Taking Aim at Rail Trespasser Casualties

More people are struck and killed by trains each year while trespassing than in motor vehicle collisions with trains at highway-rail grade crossings.

Several numbers jumped out at me when I scanned the Federal Railroad Administration's first "National Strategy to Prevent Trespassing on Railroad Property," a February 2019 report on factors that contribute to trespassing incidents on railroad property. It was prepared in response to a U.S. House of Representatives Appropriations Committee request.

FRA assembled a team of experts on the problem in October 2017. They analyzed the costs to railroads and society and found that trespass accidents during the five-year period from 2012 to 2016 cost society approximately $43 billion. The team found that 74 percent of all trespasser deaths and injuries during that four-year period occurred within 1,000 feet of a grade crossing. Even when railroad trespass violations are reported to law enforcement, the violations are rarely prosecuted, they reported—law enforcement focuses its resources on higher-priority issues, such as homicides, illegal drugs, and highway crashes. FRA pointed out that community-planning decisions (such as the location of bus stops in relation to safe crossing paths) may lead to trespassing.

FRA examined trespasser casualties from November 2013 to October 2017 and identified the 10 counties where the most pedestrian trespasser casualties occurred. They're located in just four states: Los Angeles, Calif.; Cook County, Ill.; San Bernardino, Calif.; Harris County, Texas; Broward, Fla.; Palm Beach, Fla.; Fresno, Calif.; Riverside, Calif.; Contra Costa, Calif.; and San Diego, Calif. Excluding suicides, 4,242 pedestrians were killed or injured while trespassing on railroad property nationwide during that time period.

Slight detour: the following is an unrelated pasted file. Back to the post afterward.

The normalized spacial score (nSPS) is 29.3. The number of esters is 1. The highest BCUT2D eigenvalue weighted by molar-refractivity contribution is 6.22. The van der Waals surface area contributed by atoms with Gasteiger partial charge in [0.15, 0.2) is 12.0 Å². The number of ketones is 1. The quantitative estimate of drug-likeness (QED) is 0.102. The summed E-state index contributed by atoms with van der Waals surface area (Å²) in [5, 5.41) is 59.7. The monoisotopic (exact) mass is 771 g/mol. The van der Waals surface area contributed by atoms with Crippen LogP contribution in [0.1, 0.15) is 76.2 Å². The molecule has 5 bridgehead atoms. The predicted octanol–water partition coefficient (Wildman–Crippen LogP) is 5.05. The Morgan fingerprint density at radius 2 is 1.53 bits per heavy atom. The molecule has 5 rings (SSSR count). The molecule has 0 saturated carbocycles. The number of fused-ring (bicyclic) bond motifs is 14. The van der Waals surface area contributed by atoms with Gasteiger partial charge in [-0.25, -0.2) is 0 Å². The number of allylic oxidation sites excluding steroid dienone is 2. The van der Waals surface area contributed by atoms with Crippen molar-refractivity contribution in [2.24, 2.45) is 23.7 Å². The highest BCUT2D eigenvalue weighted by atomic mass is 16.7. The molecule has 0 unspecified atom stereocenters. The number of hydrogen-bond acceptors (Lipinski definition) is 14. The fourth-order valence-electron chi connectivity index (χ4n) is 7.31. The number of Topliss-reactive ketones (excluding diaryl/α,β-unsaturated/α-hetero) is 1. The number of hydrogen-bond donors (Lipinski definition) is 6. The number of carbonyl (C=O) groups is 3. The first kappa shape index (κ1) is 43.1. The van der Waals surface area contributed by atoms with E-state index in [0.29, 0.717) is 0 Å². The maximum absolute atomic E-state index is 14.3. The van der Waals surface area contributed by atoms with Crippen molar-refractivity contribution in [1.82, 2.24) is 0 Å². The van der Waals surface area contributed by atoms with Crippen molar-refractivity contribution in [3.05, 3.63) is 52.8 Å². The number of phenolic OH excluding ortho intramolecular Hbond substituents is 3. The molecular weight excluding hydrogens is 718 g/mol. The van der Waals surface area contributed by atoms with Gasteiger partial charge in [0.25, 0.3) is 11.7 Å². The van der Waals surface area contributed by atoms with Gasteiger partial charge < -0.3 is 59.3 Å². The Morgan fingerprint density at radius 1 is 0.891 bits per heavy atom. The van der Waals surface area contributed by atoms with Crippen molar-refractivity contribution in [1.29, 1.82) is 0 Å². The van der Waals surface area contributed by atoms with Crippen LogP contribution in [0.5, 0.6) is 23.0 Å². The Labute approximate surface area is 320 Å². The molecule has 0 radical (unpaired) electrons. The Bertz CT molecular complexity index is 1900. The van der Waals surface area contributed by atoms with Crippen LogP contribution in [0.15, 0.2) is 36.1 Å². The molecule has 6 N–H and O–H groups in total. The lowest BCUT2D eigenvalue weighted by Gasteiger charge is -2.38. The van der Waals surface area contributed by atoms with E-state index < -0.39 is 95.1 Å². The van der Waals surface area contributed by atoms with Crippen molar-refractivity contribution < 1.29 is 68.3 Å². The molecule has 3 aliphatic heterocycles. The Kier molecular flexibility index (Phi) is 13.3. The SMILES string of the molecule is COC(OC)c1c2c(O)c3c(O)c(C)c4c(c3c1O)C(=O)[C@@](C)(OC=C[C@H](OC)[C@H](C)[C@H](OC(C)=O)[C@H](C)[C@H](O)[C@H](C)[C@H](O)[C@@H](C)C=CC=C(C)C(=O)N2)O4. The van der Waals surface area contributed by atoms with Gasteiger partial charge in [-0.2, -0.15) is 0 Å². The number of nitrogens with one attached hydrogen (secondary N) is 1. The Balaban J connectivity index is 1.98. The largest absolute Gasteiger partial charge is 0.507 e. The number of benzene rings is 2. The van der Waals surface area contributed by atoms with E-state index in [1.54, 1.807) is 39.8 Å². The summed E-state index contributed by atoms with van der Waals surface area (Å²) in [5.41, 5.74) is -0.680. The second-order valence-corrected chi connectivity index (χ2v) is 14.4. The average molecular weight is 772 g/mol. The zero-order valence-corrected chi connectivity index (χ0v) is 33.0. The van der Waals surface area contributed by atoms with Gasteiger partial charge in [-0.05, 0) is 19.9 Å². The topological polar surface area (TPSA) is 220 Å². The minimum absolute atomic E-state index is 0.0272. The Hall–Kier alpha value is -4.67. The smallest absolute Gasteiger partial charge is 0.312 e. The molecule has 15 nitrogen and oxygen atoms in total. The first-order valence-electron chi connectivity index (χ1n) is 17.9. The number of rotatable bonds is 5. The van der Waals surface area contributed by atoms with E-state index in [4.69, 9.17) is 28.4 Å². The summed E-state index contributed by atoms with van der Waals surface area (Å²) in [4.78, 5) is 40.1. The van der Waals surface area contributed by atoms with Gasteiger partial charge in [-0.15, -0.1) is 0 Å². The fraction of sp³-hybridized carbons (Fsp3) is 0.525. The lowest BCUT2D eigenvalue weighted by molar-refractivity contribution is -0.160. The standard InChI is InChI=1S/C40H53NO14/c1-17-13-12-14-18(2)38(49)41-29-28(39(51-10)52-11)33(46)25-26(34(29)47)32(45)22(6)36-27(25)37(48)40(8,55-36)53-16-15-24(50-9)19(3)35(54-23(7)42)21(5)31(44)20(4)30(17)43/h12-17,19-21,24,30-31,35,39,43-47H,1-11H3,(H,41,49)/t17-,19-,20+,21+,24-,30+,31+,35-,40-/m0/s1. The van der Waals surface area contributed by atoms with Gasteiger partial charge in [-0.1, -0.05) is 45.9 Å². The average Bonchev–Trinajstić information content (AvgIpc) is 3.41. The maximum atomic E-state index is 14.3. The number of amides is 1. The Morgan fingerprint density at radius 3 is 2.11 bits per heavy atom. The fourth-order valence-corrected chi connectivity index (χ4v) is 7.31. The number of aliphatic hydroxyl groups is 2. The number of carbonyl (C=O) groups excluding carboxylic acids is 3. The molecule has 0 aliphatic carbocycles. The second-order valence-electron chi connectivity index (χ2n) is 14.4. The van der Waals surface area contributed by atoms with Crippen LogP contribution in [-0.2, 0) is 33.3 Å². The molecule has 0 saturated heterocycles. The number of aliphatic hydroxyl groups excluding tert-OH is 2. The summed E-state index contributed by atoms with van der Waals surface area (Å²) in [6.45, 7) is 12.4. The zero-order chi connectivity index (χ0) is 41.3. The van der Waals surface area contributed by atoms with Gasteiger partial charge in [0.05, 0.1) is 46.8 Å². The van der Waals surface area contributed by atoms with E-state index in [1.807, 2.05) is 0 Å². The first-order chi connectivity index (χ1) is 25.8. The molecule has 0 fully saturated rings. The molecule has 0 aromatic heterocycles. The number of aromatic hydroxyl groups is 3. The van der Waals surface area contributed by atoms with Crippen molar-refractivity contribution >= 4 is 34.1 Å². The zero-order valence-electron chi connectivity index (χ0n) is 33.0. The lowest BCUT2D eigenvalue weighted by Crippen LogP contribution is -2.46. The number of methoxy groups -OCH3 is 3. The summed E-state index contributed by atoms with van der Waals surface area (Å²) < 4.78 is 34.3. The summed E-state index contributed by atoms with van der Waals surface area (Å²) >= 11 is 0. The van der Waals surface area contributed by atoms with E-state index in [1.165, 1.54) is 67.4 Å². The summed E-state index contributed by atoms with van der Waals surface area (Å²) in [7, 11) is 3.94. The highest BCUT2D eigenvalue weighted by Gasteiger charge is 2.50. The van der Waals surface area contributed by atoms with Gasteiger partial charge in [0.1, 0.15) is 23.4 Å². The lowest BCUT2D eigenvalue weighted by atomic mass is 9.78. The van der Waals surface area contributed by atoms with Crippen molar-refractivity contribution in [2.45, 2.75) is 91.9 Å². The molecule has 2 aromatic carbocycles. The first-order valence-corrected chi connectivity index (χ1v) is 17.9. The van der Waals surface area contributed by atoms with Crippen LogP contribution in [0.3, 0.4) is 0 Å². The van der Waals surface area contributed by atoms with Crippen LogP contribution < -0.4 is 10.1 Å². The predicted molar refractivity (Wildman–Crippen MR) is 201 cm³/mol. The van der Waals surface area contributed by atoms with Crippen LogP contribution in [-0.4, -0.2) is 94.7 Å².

More people are struck and killed by trains each year while trespassing than in motor vehicle collisions with trains at highway-rail grade crossings. Between 2012 and 2017, the annual number of trespass-related pedestrian fatalities increased 18 percent, from 725 people killed in 2012 to 855 in 2017.

"Almost every trespasser death or injury is preventable, and FRA is working to intensify our efforts," said FRA Administrator Ronald L. Batory. "Now that we have examined current data on contributing factors of the problem, we are seeking to energize our state and local partners to implement solutions and save lives."

This article originally appeared in the April 2019 issue of Occupational Health & Safety.

About the Author

Jerry Laws is Editor of Occupational Health & Safety magazine, which is owned by 1105 Media Inc.

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OH&S Digital Edition

  • OHS Magazine Digital Edition - July August 2019

    July/August 2019

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